The Cambrian, 12 June 1830

    A boatman named Batkin has been committed to Stafford gaol, charged with having in July 1821, (in company with a man named Shorthouse) murdered Mr. Hollier, a farmer near Burton-upon-Trent.  Batkin was apprehended in consequence of a man named  John, a private in the 2d dragoon guards, having, while ill, disclosed the particulars of the murder to which he was privy, though he oak no part in it.  Shorthouse has absconded; hopes are, however, entertained that he will soon be in custody.  It is said, that the unfortunate victim was first set on and left for dead about ten o'clock; but some doubt existing in the minds of the assassins whether they had effected their purpose, they returned about one o'clock, and hearing the wounded man grab, they then  completed the atrocious deed.

 

Cambrian, 1 September 1821

   Distressing Event. - The Staffordshire Advertiser says, On Monday morning last, (13th instant), a most distressing event happened at one of the Slatherill coal-pits, near Audley, in this county, originating, we understand, in neglect of duty in the persons whose attention was required to clear the mine of the foul air, and who unfortunately fell a sacrifice to their temerity.  About eight o'clock in the morning of the above-named day, four men and five youths were at work in the pit when the inflammable gas came in contact with the flame of the candle by which they were working, and ignited, when a most tremendous explosion took place, and the flame issued from the mouth of the pit as from a furnace; the whole of the party became a sacrifice to the effects produced.  Soon as possible means were taken for descending into the pit; several persons went down, but were unable to proceed for want of pure air, and sustained injury in the attempt - one to such an extent that his recovery is considered doubtful, in consequence of a second explosion.  About eight o'clock in the evening two men descended, and found the bodies of the sufferers, and they were brought forth from the pit, some of them in a very mangled condition; not less than a thousand spectators were collected on the mournful occasion.

   The force occasioned by the explosion was such, as to tear up the railway at the bottom of the pit, shatter and destroy different articles, and cause great devastation.  The remains of the deceased were interred in Audley churchyard on Thursday last; and the accident being of the most awful description ever recollected in that neighbourhood, some thousand persons were collected to observe the solemn scene. Four men of the name of Barnett, a father, two sons, and grandson, were among the sufferers.  Verdict of the Coroner's Jury - Accidental Death.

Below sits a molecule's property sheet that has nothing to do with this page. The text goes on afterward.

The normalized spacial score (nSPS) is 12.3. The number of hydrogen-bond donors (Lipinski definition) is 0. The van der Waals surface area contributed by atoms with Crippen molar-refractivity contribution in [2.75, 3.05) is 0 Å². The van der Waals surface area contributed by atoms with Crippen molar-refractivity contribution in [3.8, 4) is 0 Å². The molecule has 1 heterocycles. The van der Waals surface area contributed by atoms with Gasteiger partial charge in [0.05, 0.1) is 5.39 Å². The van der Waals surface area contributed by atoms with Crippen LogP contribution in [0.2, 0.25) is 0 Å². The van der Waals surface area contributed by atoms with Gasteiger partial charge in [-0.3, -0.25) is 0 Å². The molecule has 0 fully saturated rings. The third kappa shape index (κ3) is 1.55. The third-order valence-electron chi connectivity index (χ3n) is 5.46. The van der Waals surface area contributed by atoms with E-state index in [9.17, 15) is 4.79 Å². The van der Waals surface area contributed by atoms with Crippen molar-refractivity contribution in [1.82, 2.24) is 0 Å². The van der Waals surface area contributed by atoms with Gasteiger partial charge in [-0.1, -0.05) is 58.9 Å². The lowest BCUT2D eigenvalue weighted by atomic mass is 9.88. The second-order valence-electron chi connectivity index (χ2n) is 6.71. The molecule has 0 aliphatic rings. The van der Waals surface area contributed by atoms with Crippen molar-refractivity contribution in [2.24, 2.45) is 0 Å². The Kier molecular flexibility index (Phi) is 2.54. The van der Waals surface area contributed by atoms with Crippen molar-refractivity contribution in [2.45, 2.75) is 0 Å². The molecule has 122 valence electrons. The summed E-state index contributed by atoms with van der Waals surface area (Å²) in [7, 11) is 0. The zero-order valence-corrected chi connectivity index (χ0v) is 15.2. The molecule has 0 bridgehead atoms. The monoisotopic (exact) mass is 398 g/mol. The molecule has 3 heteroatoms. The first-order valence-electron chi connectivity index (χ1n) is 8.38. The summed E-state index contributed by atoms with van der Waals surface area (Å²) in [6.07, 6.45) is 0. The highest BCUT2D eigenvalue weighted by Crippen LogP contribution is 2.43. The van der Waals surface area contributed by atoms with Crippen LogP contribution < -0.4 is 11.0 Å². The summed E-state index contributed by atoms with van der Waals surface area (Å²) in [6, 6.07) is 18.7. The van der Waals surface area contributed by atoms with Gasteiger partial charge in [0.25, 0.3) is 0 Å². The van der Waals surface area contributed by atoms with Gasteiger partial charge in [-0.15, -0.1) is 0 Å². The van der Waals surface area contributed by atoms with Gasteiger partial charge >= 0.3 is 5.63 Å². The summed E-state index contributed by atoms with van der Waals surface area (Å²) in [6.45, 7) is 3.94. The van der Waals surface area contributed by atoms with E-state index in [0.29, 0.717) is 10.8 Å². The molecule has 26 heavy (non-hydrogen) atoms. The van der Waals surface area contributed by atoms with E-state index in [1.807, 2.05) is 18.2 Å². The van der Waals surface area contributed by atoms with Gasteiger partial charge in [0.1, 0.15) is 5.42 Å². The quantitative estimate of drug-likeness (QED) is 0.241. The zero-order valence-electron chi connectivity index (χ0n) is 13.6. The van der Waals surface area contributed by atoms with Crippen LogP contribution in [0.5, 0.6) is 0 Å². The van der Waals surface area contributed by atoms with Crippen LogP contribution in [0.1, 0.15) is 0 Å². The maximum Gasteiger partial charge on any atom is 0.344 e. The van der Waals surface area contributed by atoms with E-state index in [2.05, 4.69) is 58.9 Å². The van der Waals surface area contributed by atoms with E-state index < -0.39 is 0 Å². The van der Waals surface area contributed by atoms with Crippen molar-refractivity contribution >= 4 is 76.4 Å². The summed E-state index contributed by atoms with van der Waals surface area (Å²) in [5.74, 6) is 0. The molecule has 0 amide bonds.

Cambrian, 1 December 1821

Caution to Colliers. - A fatal accident occurred at the Wolverhampton colliery on Wednesday week. W. Ball, a miner, was descending an iron-stoner pit in a skip, when, after having been lowered only a few yards, the whimsey by some means turned, and he was drawn up again with great rapidity.  Upon coming to the mouth of the pit, he jumped from the skip and clung with his hands to the pit frame, to save himself from being drawn over the pulley; but either the skip, or the tackling chains by which it was fastened, caught his legs and threw them up with it.  After remaining a few seconds with his heels uppermost, his feet became disentangled, and he was then compelled to let go his hold on the pit frame, fell headlong down the shaft, a depth of nearly 80 yards, and was instantaneously killed.  An inquest has been held upon the body of the deceased, before H. Smith, Esq. Coroner, and it appears by the evidence, that the engineer, W. Dunning, whose duty it was to watch the descent of the kip, had quitted his post to supply the boiler with slack, during which time the accident happened.  The jury returned a verdict of Manslaughter against Dunning, and he was committed to gaol.

 

Cambrian, 15 June 1822

   MURDER. - William Worrall, an old man, upwards of seventy years of age, formerly a sawyer, but lately a coal carrier, residing at Buerton in Cheshire, started with a cart and horse to the Staffordshire collieries, soon after twelve o'clock in the night of the 16th ult. and was found murdered in his cart at Ounley, near Madley, in that county, early the following morning.  The deceased had been shot, by a pistol ball which penetrated a little below his left eye.  It is believed that the deceased took with him only a few shillings, sufficient to pay for his load of coals; of which he had been robbed.  On Friday week a man of the name of Price was apprehended near his home at Knighton, suspected of being the guilty wretch who perpetrated the horrid deed.

 

Cambrian, 30 November 1822

   Elizabeth Tomlinson, who was lately committed to the Stafford county gaol, charged with the wilful murder of her husband, by poison, died on Thursday evening last.  She was infected with jaundice, and confined to her bed, when the unnatural crime was perpetrated. During her short imprisonment she was regularly attended by the county surgeon, but her complaint was not to be subdued by medical skill.  To the exhortations of the clergyman the wretched woman manifested great indifference; and to the last moment of her existence she asserted her innocence of the crime with which she was charged.  An inquest was held on her body on Friday, when the Coroner's Jury came to the unanimous conclusion that she "Died by the Visitation of God."  She was upwards of 50 years of age - her ill-fated husband nearly 70.

 

North Wales Gazette, 20 March 1823